At this juncture, it is also, important to mention that builders having commercial as well as residential projects will be significantly impacted as, according to the document available in the public domain, commercial property remains to be taxable at 12%. So, it will become cumbersome process for the builder to maintain records separately as well as it will open up the box of numerous litigation on this aspect.

Availability of Credit accrued till 31.03.2019:

It may be noted that, the position of input tax credit accrued till 31.03.2019, to the builders has not been clarified yet. However, if in case the given input tax credit is denied to the builders, project cost would inflate notably and the real estate sector may face disappointment. Legally, input tax credit which has once accrued to the assesse cannot be denied. There are various judicial dictum of hon’ble supreme court are available to this legal position unless anything contrary is contained in the law, one of such dictum is Eicher  Motors Ltd. Vs. Union of India [(1999) 106 ELT 3 (SC)]. The position of ITC accrued till 31.03.2019, will be better encountered by the notification to this effect.

Exemption of intermediate tax on Development Rights:

Whether development rights are at all taxable under GST is a question in itself. However, Prima facie, intention of exempting the development rights, clearly confers that the development rights were taxable in the view of the government, irrespective of the fact that the development rights are benefits arising out of land. The intention of taxing the development rights were also triggered by the notification issued by the government with regard to shifting of the liability to pay tax for development rights. The press note confers the  exemption of the intermediate tax on development rights being TDR/ JDA, long term lease premium, FSI only in case of residential property, on which tax has been paid. In the given scenario, it will become chaos for the builders to calculate the tax on development rights in proportion to the residential property on which tax is paid, and for which tax is not paid. On the other hand, the difficulty in computation of tax on development rights may arise in case of residential properties having commercial space, as intermediate tax has been exempted only on residential property. Builders may also be burdensome in reckoning the amount of input tax credit for commercial space in the said project.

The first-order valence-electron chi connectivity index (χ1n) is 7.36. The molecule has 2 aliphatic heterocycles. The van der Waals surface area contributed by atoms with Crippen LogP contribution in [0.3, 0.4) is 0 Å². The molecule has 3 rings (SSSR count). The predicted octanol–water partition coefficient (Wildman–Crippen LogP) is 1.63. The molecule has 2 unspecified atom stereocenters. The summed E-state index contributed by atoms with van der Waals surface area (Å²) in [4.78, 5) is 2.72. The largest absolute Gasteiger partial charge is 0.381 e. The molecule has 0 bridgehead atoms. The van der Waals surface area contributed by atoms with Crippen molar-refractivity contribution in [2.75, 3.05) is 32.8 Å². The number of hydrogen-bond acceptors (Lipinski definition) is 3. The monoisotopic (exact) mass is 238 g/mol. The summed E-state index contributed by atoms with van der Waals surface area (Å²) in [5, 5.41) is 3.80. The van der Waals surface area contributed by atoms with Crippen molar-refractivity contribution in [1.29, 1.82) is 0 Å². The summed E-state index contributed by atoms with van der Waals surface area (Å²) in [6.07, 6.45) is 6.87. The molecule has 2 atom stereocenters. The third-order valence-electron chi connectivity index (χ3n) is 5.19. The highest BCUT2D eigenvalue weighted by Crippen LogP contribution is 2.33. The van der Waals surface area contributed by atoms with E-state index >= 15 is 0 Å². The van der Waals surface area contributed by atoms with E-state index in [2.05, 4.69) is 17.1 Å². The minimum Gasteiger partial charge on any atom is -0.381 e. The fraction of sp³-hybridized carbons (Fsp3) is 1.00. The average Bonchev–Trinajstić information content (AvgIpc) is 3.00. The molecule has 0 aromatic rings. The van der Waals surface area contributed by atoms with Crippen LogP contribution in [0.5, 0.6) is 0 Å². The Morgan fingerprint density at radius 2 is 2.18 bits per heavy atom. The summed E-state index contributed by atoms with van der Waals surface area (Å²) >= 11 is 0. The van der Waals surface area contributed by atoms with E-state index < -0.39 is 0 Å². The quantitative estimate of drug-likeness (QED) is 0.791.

Conclusion:

The government has claimed in the press note itself that, the affordable housing scheme will become attractive with 1% tax with no ITC, does not seem to be appropriate on account of ITC becoming the part of the cost of project. Whether the tax structure would become simpler or more complex, the same will be addressed in times to come. Real estate sector contributes pivotal portion to the GDP of the country and employment opportunities as well and is already facing slow down from past 2 years. Looking to the issues discussed above, it looks difficult that the decision might reduce cost to ultimate consumer.

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Neha Sethi 
on 18 March 2019
Published in GST